The No.1 Reason Why Oil Isn’t Trading Over $100

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By Robert Rapier

One of the most important questions in the global oil markets revolves around U.S. oil production. There is probably nothing OPEC would like to know more than when U.S. oil production will begin to decline.

The resurgence of U.S. oil production over the past decade diminished OPEC’s control of the global oil markets. In less than eight years, U.S. oil production climbed from under 6 million barrels per day (BPD) to more than 12 million BPD. This surge is arguably the only reason oil prices today aren’t above $100/barrel (bbl).

U.S. oil production growth 2005 to 2019.

OPEC’s current strategy seems to be to wait for U.S. production to begin declining so they can begin to regain control of the oil markets.

They may not have to wait all that long.

In last week’s article, I covered the slowdown in oil production growth in the Permian Basin. This is the most important oil-producing region in the U.S., but of course it isn’t the only one. And while most of the coverage of the resurgence of U.S. oil production has been primarily focused on shale oil and tight oil, U.S. offshore oil production has also made a big jump. Over the past decade, Gulf Coast oil production in the U.S. rose from about 1.2 million BPD to about 2.0 million BPD.

Thus, I thought today it might be instructive to look at the trends in total U.S. oil production. Note that in the previous graphic, it looks like production may be starting to turn down right at the end of the time frame. In fact, the Energy Information Administration (EIA) has reported a slight downward trend in U.S. oil production since May. The key question is whether this is an anomaly, or the beginning of a sustained trend.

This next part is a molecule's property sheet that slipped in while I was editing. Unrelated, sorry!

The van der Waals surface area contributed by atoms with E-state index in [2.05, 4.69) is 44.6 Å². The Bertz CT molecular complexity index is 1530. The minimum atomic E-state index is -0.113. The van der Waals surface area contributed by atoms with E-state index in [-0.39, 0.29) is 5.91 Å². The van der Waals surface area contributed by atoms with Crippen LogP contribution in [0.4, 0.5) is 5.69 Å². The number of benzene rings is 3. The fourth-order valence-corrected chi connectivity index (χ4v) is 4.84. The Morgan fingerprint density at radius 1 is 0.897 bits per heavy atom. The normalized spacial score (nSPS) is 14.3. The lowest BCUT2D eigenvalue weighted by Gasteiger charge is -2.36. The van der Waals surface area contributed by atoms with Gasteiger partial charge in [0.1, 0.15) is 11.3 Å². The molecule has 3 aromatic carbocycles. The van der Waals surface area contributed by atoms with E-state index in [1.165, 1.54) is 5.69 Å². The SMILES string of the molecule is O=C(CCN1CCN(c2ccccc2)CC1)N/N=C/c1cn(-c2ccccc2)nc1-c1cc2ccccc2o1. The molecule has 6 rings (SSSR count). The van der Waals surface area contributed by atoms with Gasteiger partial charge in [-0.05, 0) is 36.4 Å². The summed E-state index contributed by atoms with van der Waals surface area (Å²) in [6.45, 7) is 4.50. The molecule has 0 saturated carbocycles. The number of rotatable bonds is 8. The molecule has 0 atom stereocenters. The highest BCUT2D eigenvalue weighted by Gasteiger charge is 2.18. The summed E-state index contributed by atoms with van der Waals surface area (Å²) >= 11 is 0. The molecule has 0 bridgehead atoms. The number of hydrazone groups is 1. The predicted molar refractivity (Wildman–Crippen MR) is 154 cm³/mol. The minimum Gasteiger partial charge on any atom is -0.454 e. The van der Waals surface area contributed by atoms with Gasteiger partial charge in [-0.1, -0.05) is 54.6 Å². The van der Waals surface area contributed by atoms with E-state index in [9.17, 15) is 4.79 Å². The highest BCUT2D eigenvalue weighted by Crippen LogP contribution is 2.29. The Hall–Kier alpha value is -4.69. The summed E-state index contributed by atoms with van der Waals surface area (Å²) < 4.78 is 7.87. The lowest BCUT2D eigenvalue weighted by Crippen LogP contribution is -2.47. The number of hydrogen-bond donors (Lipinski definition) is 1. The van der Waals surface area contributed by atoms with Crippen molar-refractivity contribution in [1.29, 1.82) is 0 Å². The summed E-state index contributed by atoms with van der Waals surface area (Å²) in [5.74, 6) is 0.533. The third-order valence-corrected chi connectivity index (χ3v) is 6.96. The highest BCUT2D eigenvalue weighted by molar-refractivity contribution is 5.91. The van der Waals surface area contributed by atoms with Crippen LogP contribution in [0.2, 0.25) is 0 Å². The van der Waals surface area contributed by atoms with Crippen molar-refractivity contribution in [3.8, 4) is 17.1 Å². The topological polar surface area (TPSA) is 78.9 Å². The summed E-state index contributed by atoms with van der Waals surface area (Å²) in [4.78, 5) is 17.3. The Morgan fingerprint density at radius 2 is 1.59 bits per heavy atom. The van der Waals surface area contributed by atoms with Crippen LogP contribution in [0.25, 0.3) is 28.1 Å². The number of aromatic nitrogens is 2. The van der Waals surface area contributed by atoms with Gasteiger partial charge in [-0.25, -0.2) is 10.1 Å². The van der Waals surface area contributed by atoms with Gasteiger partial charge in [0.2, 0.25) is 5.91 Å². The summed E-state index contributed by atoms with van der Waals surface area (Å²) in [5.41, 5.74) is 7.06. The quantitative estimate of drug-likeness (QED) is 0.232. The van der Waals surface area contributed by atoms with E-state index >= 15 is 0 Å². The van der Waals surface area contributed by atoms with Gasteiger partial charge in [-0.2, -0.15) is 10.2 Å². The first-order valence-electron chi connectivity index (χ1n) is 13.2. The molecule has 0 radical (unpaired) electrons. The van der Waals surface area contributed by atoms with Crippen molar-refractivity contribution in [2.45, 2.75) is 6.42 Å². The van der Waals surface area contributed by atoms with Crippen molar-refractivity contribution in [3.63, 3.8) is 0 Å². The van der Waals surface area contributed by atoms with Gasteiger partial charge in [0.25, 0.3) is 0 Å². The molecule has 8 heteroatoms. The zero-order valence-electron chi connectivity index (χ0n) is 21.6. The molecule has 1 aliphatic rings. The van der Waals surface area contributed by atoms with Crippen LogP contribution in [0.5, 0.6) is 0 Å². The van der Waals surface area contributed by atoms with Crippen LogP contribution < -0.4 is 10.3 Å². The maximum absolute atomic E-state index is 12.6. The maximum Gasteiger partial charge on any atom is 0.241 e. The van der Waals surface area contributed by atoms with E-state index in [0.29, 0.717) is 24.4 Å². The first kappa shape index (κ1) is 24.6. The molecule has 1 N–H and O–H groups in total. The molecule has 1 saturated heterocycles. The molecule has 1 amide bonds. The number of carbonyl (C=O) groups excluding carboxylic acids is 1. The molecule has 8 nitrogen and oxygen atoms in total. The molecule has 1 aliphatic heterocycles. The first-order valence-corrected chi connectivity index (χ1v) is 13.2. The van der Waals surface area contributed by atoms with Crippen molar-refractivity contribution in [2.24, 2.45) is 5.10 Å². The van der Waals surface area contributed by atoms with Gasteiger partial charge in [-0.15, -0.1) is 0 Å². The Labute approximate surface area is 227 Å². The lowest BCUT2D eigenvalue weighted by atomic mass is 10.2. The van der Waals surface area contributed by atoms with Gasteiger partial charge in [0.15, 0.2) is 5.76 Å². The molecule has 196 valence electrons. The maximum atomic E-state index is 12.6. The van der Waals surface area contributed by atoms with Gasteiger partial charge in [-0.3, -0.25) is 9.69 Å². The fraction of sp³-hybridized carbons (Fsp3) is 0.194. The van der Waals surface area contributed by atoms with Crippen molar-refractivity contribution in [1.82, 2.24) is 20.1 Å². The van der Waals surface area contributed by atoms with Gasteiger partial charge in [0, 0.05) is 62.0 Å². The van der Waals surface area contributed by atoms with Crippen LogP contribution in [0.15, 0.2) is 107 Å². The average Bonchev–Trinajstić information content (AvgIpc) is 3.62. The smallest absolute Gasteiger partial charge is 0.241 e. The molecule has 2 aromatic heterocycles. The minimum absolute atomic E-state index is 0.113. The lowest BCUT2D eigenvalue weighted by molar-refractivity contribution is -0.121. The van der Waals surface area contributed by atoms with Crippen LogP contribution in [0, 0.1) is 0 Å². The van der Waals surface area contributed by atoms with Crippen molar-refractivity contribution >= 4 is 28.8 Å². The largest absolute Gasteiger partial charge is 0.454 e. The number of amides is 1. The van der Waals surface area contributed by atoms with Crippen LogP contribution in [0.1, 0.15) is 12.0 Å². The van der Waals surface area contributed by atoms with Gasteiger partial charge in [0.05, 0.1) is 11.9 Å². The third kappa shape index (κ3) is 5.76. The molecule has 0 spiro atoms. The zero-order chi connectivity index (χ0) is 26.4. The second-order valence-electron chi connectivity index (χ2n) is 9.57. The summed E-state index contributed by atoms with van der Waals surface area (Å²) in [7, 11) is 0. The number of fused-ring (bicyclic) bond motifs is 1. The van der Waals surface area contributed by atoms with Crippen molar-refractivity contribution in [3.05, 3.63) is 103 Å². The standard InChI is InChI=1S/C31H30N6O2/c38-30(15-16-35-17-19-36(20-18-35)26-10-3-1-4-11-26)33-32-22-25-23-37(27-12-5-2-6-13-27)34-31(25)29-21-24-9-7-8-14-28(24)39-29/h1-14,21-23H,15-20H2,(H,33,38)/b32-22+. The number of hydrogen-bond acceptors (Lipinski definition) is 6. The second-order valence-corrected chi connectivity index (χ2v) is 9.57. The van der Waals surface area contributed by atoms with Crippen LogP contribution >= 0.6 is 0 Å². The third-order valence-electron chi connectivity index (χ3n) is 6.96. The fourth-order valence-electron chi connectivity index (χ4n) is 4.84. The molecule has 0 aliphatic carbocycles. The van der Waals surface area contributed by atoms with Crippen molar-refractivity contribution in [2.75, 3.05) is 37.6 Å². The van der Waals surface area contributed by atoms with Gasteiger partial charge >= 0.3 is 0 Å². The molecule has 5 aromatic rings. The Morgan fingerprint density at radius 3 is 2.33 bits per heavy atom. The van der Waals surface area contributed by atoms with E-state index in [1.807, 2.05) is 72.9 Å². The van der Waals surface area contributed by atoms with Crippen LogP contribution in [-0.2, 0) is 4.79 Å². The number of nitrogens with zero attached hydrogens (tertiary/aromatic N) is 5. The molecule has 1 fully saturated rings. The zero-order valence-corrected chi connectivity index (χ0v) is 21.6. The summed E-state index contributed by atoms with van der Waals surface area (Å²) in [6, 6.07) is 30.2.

Applying the same analysis that I did last week to Permian Basin production — which looked at year-over-year production changes — it becomes clear that overall U.S. production growth is declining even faster than Permian Basin production growth.

Year-over-year change in U.S. oil production.

From this graphic, production growth has been slowing since January, and the slowdown has accelerated in recent months. Production growth is falling so fast that at the current pace, it would fall below zero before the end of the year. The steep decline from the most recent EIA report was influenced by offshore production shutting in ahead of Hurricane Barry. But, even if we assume the slower rate of decline from earlier in the year, it looks like growth will fall below zero within a year. Once growth falls below zero, that represents a year-over-year decline in U.S. production.

It’s hard to say whether the current decline will be permanent. Note that there was a similar decline that began in 2015, but that reversed direction in 2017 as oil prices recovered from the $30/bbl level back up to over $50/bbl.

It’s doubtful that the current decline will see the same sort of sharp reversal, as the previous decline was a result of sharp cuts in capital spending as oil prices fell from the $100/bbl level to below $30/bbl. The current production decline is taking place during a period of a smaller decline in oil prices.

Regardless, probably the only thing that can arrest the current slowdown is a spike in oil prices from current levels. And unless that slowdown is arrested, total U.S. oil production will likely once again be in decline within one year — and possibly by year-end.

This is the outcome OPEC is hoping for. It is clear that their strategy is to keep oil prices propped up until U.S. oil production begins its decline, at which point they can reassert control over the global oil markets.

Crude Oil

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